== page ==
One thing to remember is that any tree that is 3000 years old has seen drought and forest fires before. Some of them were standing tall when Julius Caesar was a kid.
By the way Sequoias are named after Sequoyah, the inventor of the Cherokee writing system.
Sequoyah was probably the son of a Virginia fur trader named Nathaniel Gist. Reared by his Cherokee mother, Wuh-teh of the Paint clan, in the Tennessee country, he never learned to speak, read, or write English. He was an accomplished silversmith, painter, and warrior and served with the U.S. Army in the Creek War in 1813–14.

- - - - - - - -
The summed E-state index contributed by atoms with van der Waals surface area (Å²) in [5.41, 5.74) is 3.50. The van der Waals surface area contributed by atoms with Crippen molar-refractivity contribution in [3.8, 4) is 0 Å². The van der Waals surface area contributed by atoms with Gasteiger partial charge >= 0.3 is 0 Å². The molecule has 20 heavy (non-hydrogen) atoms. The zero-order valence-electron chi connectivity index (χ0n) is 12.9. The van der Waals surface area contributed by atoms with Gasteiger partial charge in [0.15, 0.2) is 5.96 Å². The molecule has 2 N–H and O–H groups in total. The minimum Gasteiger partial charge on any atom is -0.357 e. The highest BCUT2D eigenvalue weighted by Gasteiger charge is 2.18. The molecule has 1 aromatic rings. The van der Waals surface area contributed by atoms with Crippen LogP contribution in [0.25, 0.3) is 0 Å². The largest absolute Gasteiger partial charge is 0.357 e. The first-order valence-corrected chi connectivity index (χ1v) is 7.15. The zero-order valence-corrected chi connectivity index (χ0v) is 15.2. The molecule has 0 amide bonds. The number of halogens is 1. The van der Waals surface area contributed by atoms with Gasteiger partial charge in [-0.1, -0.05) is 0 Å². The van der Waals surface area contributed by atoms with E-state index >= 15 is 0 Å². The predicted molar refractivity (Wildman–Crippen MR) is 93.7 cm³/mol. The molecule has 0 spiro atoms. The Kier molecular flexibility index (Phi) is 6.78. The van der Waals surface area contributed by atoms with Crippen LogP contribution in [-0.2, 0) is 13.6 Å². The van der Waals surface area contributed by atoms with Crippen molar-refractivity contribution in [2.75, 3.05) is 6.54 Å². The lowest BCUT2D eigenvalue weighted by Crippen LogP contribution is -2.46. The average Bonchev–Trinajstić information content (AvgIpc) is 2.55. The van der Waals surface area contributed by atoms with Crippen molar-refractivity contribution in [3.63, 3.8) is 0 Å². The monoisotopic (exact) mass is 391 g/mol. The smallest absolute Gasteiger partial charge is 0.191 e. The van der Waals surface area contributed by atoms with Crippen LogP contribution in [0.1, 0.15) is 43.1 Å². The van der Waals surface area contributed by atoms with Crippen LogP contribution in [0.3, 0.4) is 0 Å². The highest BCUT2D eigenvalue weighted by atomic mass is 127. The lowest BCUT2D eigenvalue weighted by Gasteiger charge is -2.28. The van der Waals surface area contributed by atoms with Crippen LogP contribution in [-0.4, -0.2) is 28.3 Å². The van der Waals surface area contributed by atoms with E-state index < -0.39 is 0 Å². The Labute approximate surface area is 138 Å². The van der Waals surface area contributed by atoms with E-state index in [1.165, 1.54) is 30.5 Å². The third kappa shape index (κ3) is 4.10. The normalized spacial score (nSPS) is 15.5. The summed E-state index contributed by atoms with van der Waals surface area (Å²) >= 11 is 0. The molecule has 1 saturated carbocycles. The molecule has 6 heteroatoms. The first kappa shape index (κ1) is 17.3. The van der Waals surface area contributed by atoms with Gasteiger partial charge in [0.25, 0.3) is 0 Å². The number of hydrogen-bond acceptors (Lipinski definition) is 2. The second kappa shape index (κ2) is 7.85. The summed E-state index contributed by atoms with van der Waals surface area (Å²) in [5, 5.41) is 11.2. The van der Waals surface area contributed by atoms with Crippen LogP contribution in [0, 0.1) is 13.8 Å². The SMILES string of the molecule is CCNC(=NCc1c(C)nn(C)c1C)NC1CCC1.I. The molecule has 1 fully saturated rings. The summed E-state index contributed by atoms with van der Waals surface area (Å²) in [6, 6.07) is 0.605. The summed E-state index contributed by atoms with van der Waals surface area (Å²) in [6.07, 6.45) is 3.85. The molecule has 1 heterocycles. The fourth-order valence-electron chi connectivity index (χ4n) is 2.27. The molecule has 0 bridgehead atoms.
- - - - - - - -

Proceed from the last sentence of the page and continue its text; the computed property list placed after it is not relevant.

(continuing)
Sequoyah became convinced that the secret of what he considered the white people’s superior power was written language, which enabled them to accumulate and transmit more knowledge than was possible for a people dependent on memory and word of mouth. Accordingly, about 1809 he began working to develop a system of writing for the Cherokees, believing that increased knowledge would help them maintain their independence. He experimented first with pictographs and then with symbols representing the syllables of the spoken Cherokee language, adapting letters from English, Greek, and Hebrew. His daughter helped him to identify the Cherokee syllables. By 1821 he had created a system of 86 symbols, representing all the syllables of the Cherokee language.